As the great generation of post World War II American novelists inevitably and inexorably dwindles, the opportunity to consider careers in toto exerts its own inexorable and (for me anyway) probably inevitable appeal.
And the appeal for me at the moment is to view those careers from the inside, by starting at the beginning and working my way, book-by-book through works first read long ago, and almost undoubtedly read out of sequence of publication.
This winter I turned to Saul Bellow, and began where, in print at least, his novelistic career did, with Dangling Man.
With Bellow, the begin-at-the-beginning reader is fortunate to have the first couple of decades of his career in two Library of America volumes. Beautifully printed and bound, conveniently sized, the volumes also reflect Library of America's commitment to producing the most accurate versions of the books themselves.
With the first of its (so far, but only so far, one hopes) Saul Bellow volumes, Novels 1944-1953, I was reminded by the volume title itself that while Bellow is (rightly) considered one of the half dozen or so key American postwar novelists, his career began while the war was still being waged.
That beginning, Dangling Man, is set in the United Sates (Chicago, of course) during the war. During, in fact, the narrator's wait for induction into the army: The arc of the novel is that wait; the novel is written in the form of diary entries.
It's an effective form both for the philosophical explorations Bellow pursued throughout his career — the narrator, Joseph, is well-read; books, their promise and their limitations (as well as Joseph's), inform many of the entries — and for propelling a narrative that isn't driven by plot. The book is essentially plotless (like life).
Casting the novel as a diary frees Bellow from building a cohesively plotted architecture of incidents and scenes (though there are plenty of each, some memorable) and enables the focus of the book to be Joseph's exploration of his identity, personally and philosophically.
The approach works well, though some entries demand some lenience of disbelief from the reader: though Joseph is not a novelist some entries run for several pages, complete with dialogue (in a party scene, dialogue from a fairly large number of characters) and novelistic descriptions.
Re-reading Dangling Man forty years after my first (and previously only) time with it offers certain pleasures of perspective. When I first read it, late in the Sixties, Bellow's most recent novel was Herzog (1964). At least two other major novels, Mr. Sammler's Planet (1970) and Humboldt's Gift (1975) and several close to major novels, not to mention nonfiction, stories and novellas and a Nobel Prize lay ahead.
That first reading of this first novel, though, came when the only other Bellow I knew was Herzog. Seize The Day (1957) and Henderson The Rain King (1959). The Adventures of Augie March (1953) and The Victim (1947) lay in my future, as they had in Bellow's when writing Dangling Man.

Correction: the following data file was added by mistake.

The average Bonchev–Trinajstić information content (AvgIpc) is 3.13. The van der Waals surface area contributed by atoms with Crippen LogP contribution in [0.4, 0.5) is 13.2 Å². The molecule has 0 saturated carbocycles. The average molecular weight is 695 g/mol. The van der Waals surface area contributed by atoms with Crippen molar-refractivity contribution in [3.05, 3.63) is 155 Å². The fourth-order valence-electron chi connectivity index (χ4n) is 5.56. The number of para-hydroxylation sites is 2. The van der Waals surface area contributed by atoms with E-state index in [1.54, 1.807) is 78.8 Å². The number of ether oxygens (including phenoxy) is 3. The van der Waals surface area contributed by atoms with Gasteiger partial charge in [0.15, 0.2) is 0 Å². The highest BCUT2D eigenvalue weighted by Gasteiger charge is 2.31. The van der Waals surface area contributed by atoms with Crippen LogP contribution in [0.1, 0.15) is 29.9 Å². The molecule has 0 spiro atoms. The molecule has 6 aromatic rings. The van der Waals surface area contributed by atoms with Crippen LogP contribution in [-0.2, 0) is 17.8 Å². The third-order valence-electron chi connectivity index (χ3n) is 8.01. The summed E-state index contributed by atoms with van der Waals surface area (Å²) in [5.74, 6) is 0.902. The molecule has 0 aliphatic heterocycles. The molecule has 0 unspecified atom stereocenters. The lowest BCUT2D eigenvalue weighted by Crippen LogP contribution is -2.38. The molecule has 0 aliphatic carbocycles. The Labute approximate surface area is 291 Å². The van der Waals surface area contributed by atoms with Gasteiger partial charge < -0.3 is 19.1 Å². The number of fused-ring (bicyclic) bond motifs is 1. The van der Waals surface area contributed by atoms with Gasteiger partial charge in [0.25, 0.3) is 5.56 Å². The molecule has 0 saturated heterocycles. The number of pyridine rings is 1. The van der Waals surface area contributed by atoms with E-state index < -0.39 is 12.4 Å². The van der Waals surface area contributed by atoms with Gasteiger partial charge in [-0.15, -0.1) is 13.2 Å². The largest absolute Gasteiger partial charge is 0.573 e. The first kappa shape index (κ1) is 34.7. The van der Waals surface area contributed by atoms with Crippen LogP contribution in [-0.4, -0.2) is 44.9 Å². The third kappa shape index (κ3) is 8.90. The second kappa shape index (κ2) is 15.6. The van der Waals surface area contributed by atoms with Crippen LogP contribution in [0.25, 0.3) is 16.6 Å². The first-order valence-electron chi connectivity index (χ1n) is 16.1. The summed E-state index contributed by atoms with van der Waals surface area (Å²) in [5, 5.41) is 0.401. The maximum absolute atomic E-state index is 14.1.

But even then and knowing only a few of his works I could see, nascent, many of Bellow's preoccupations, themes, and tones: Isolation, dialogues with the past and with one's self, troubles with women, engagement with and rejection of classical literature and philosophy, the costs (on many levels) of urban life, and others (though not Bellow's lively comic side: Dangling Man is, like its diarist/narrator, essentially humorless).
Looking at the book now, almost four years after Bellow's death, I find Dangling Man to be more compelling than I recalled, the diarist's wait — not quite anticipation — for induction and his emergence (sic) into a larger world giving a sense, wholly exclusive of the novel itself, of Bellow's own steady, day-by-day, page-by-page wait for his own emergence.
That emergence came with Augie March close to a decade after Dangling Man, and the third novel in the Library of America's first volume of Bellow. If I stick to my plan of reading may way through Bellow I will get to Augie...
Sometime. Rereading an author's work, all of it, in order of composition, is itself the work of a fair amount of a lifetime, and there are other writers I wish to approach the same way.
For now, though, I've begun Bellow, and recommend Dangling Man and its author to you, as well.
That's a very good picture of Bellow's work. I've read some of his things, too, my favorite being "Henderson the Rain King." I also like the idea of reading an author's works in chronological order. We get a better idea of his personal growth and perspective -- and sometimes his descent.
I want, I want,